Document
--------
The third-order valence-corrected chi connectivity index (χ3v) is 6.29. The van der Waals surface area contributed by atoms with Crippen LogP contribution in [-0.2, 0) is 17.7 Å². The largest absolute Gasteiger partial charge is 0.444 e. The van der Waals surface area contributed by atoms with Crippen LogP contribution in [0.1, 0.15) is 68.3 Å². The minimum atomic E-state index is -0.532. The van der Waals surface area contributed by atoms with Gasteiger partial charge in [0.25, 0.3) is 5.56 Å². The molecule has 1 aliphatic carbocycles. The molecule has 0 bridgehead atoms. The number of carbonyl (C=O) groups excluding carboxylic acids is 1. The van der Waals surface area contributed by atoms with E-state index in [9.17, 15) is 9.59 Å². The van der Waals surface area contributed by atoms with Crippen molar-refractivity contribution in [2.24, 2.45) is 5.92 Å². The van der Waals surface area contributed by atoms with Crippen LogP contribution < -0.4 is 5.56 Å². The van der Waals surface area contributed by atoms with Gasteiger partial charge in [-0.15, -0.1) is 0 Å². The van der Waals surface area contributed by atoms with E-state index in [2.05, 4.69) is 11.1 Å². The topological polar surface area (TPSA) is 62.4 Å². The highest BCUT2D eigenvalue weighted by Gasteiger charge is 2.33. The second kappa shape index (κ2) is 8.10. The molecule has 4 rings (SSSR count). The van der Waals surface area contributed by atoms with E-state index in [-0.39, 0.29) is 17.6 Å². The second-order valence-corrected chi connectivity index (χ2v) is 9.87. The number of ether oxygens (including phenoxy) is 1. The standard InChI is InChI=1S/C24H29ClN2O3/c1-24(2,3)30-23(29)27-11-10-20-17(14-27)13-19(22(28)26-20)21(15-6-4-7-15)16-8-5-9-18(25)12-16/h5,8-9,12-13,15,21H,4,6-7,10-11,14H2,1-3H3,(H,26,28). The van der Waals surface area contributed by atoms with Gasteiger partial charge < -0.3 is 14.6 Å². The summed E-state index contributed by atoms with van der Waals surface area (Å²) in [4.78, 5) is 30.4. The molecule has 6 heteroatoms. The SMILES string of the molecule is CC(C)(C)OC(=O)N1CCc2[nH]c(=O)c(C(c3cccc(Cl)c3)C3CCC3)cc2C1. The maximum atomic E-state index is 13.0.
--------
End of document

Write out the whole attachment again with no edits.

The third-order valence-corrected chi connectivity index (χ3v) is 6.29. The van der Waals surface area contributed by atoms with Crippen LogP contribution in [-0.2, 0) is 17.7 Å². The largest absolute Gasteiger partial charge is 0.444 e. The van der Waals surface area contributed by atoms with Crippen LogP contribution in [0.1, 0.15) is 68.3 Å². The minimum atomic E-state index is -0.532. The van der Waals surface area contributed by atoms with Gasteiger partial charge in [0.25, 0.3) is 5.56 Å². The molecule has 1 aliphatic carbocycles. The molecule has 0 bridgehead atoms. The number of carbonyl (C=O) groups excluding carboxylic acids is 1. The van der Waals surface area contributed by atoms with E-state index in [9.17, 15) is 9.59 Å². The van der Waals surface area contributed by atoms with Crippen molar-refractivity contribution in [2.24, 2.45) is 5.92 Å². The van der Waals surface area contributed by atoms with Crippen LogP contribution < -0.4 is 5.56 Å². The van der Waals surface area contributed by atoms with Gasteiger partial charge in [-0.15, -0.1) is 0 Å². The van der Waals surface area contributed by atoms with E-state index in [2.05, 4.69) is 11.1 Å². The topological polar surface area (TPSA) is 62.4 Å². The highest BCUT2D eigenvalue weighted by Gasteiger charge is 2.33. The second kappa shape index (κ2) is 8.10. The molecule has 4 rings (SSSR count). The van der Waals surface area contributed by atoms with E-state index in [-0.39, 0.29) is 17.6 Å². The second-order valence-corrected chi connectivity index (χ2v) is 9.87. The number of ether oxygens (including phenoxy) is 1. The standard InChI is InChI=1S/C24H29ClN2O3/c1-24(2,3)30-23(29)27-11-10-20-17(14-27)13-19(22(28)26-20)21(15-6-4-7-15)16-8-5-9-18(25)12-16/h5,8-9,12-13,15,21H,4,6-7,10-11,14H2,1-3H3,(H,26,28). The van der Waals surface area contributed by atoms with Gasteiger partial charge < -0.3 is 14.6 Å². The summed E-state index contributed by atoms with van der Waals surface area (Å²) in [4.78, 5) is 30.4. The molecule has 6 heteroatoms. The SMILES string of the molecule is CC(C)(C)OC(=O)N1CCc2[nH]c(=O)c(C(c3cccc(Cl)c3)C3CCC3)cc2C1. The maximum atomic E-state index is 13.0.